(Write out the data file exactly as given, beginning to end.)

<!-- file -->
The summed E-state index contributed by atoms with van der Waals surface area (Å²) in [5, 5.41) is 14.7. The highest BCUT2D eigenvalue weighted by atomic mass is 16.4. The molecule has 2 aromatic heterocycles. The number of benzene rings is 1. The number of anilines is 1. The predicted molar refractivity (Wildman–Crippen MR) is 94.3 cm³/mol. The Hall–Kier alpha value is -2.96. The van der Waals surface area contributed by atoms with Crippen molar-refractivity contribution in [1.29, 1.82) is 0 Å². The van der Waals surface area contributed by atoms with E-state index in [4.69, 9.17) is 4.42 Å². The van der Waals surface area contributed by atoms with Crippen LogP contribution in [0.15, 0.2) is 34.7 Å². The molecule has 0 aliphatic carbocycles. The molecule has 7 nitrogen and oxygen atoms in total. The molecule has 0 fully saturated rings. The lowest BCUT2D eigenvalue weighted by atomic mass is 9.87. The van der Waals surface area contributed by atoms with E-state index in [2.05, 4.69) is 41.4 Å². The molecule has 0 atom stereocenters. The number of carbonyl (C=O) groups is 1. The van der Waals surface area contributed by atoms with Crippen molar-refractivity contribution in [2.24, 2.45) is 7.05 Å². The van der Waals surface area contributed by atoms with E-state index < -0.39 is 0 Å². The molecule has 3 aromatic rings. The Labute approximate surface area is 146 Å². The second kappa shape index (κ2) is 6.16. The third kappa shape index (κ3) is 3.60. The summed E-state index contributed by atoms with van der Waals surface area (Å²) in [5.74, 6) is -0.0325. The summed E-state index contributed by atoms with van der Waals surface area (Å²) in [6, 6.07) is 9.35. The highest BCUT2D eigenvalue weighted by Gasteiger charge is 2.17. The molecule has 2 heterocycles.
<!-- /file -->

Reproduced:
The summed E-state index contributed by atoms with van der Waals surface area (Å²) in [5, 5.41) is 14.7. The highest BCUT2D eigenvalue weighted by atomic mass is 16.4. The molecule has 2 aromatic heterocycles. The number of benzene rings is 1. The number of anilines is 1. The predicted molar refractivity (Wildman–Crippen MR) is 94.3 cm³/mol. The Hall–Kier alpha value is -2.96. The van der Waals surface area contributed by atoms with Crippen molar-refractivity contribution in [1.29, 1.82) is 0 Å². The van der Waals surface area contributed by atoms with E-state index in [4.69, 9.17) is 4.42 Å². The van der Waals surface area contributed by atoms with Crippen LogP contribution in [0.15, 0.2) is 34.7 Å². The molecule has 0 aliphatic carbocycles. The molecule has 7 nitrogen and oxygen atoms in total. The molecule has 0 fully saturated rings. The lowest BCUT2D eigenvalue weighted by atomic mass is 9.87. The van der Waals surface area contributed by atoms with E-state index in [2.05, 4.69) is 41.4 Å². The molecule has 0 atom stereocenters. The number of carbonyl (C=O) groups is 1. The van der Waals surface area contributed by atoms with Crippen molar-refractivity contribution in [2.24, 2.45) is 7.05 Å². The van der Waals surface area contributed by atoms with E-state index < -0.39 is 0 Å². The molecule has 3 aromatic rings. The Labute approximate surface area is 146 Å². The second kappa shape index (κ2) is 6.16. The third kappa shape index (κ3) is 3.60. The summed E-state index contributed by atoms with van der Waals surface area (Å²) in [5.74, 6) is -0.0325. The summed E-state index contributed by atoms with van der Waals surface area (Å²) in [6, 6.07) is 9.35. The highest BCUT2D eigenvalue weighted by Gasteiger charge is 2.17. The molecule has 2 heterocycles.